I truly wish that we might be able to have constructive dialogue once again. I still manage to get such conversations going with young people who seem more willing to acquire knowledge and discuss diffferences without letting their emotions impede. Maybe it is because they accept the idea that they are still in a learning phase of life. They are curious and anxious to unearth new ideas and information. Somehow as we grow older we forget that our educations must never cease.

If we were to give one gift to future generations it would be similar to the one granted to us way back in 1776, when an incredibly diverse group of men considered the possibilities of a new kind of world. They came together under threat of death from backgrounds so different that they were the original motley crew. They were driven by the idea that certain truths and unalienable rights belong to all mankind. They did not quite perfect the promise outlined in their noble words. Most of them were still bound to the thinking of their time. They disenfranchised women and perpetuated slavery. Perhaps their omission was one of the greatest mistakes ever or perhaps it was the only first step available if they were to move forward. Whatever we may believe about their actions two hundred years later, their work laid the groundwork for revolutionizing the way we humans live and interact in society. Today, in spite of continuing problems, we still live like kings and queens compared to our brothers and sisters in faraway places like Nepal or Syria. Our way of life is possible because our forefathers were willing to set aside their differences for the common good. That is what we all need to remember as we set about determining the future of our country.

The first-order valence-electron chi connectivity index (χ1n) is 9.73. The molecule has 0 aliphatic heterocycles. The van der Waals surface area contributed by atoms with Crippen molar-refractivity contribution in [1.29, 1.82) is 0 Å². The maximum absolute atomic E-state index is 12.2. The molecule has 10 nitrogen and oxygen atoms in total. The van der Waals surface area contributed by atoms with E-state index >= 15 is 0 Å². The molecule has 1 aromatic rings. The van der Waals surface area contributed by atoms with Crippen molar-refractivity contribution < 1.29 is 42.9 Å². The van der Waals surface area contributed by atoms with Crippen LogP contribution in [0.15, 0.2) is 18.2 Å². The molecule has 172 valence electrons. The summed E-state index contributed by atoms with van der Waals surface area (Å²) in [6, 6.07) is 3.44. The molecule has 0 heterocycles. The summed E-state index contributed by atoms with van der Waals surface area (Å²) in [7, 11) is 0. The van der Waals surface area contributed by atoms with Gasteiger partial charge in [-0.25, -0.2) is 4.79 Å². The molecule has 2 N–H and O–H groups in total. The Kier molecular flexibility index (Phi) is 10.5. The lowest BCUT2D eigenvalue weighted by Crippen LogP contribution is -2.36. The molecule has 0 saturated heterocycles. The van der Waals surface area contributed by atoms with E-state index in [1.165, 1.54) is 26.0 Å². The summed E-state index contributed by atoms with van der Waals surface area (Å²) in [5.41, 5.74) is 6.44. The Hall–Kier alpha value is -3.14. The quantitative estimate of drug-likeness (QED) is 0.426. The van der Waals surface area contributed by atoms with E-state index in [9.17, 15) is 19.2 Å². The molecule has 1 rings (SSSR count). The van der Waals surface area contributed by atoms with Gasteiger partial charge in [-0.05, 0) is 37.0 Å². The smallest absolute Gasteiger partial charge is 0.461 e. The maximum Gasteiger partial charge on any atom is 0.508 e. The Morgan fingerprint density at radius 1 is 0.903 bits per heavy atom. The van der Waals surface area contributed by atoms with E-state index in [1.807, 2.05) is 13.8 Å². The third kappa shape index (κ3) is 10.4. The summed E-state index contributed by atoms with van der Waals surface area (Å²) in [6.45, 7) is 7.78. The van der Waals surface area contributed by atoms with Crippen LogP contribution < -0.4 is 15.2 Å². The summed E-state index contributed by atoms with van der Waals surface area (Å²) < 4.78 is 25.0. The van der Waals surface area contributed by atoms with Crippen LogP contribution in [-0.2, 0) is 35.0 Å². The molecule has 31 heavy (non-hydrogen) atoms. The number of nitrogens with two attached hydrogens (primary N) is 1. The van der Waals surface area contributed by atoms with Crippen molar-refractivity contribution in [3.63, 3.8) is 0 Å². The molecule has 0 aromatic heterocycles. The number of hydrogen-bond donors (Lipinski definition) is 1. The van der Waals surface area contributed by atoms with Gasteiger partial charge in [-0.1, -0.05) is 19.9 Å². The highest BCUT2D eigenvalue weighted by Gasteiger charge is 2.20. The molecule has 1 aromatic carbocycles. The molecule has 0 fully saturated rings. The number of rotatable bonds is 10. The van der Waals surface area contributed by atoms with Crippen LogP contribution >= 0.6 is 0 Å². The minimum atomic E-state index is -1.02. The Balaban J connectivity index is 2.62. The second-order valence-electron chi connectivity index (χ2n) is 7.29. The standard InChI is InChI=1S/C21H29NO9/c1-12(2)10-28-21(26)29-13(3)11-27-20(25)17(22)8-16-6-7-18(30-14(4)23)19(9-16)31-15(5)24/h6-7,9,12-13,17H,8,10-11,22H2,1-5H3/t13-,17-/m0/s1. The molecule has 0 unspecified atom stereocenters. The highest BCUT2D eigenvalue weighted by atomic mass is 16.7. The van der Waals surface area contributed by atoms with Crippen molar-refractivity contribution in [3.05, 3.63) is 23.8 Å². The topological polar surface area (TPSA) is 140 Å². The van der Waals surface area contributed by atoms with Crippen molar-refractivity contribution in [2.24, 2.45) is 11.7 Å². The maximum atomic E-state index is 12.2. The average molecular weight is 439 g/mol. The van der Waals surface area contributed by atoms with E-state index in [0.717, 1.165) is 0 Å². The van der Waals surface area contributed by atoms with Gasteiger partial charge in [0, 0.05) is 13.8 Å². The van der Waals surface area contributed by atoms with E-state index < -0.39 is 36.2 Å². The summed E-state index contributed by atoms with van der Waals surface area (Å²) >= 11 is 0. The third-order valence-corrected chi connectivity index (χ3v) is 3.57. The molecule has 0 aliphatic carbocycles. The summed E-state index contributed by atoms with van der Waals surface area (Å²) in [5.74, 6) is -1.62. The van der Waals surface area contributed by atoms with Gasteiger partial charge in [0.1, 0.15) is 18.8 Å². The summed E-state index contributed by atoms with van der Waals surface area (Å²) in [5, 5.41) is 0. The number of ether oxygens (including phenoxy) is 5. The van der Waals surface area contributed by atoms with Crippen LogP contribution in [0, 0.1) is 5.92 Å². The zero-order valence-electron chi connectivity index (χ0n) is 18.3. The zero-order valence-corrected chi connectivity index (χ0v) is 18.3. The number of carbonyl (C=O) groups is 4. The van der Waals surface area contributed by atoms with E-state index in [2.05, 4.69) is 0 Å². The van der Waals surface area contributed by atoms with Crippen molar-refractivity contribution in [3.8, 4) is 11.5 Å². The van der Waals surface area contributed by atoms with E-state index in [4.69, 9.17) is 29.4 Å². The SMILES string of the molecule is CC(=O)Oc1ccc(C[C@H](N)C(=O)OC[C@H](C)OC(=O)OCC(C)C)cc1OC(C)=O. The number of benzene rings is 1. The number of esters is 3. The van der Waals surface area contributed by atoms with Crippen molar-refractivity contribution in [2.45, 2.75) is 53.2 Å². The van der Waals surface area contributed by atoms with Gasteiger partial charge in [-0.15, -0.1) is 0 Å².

Whether we like it or not we are all part of the same world. What happens to someone living in a rainforest affects us just as our actions affect them. What we do or don’t do in Kentucky touches us all. It has oft been said that even the flapping of a butterfly’s wings changes the earth as we know it. There are few simple answers or one size fits all philosophies for dealing with the complexities that surround us. The only real way to see progress is to possess a willingness to consider each question without being constrained by pre-conceived notions or unbreakable alliances. It also demands a readiness to sometimes sacrifice our own comfort to improve the way of life for those who are in dire distress. We may not need that brand new car or a thousand extra square feet of house nearly as much as someone in Nepal requires a tiny sliver of dignity and security. Perhaps if we begin to think beyond our own feelings and needs we will find the kind of world that makes us all far more content. It’s certainly worth thinking about.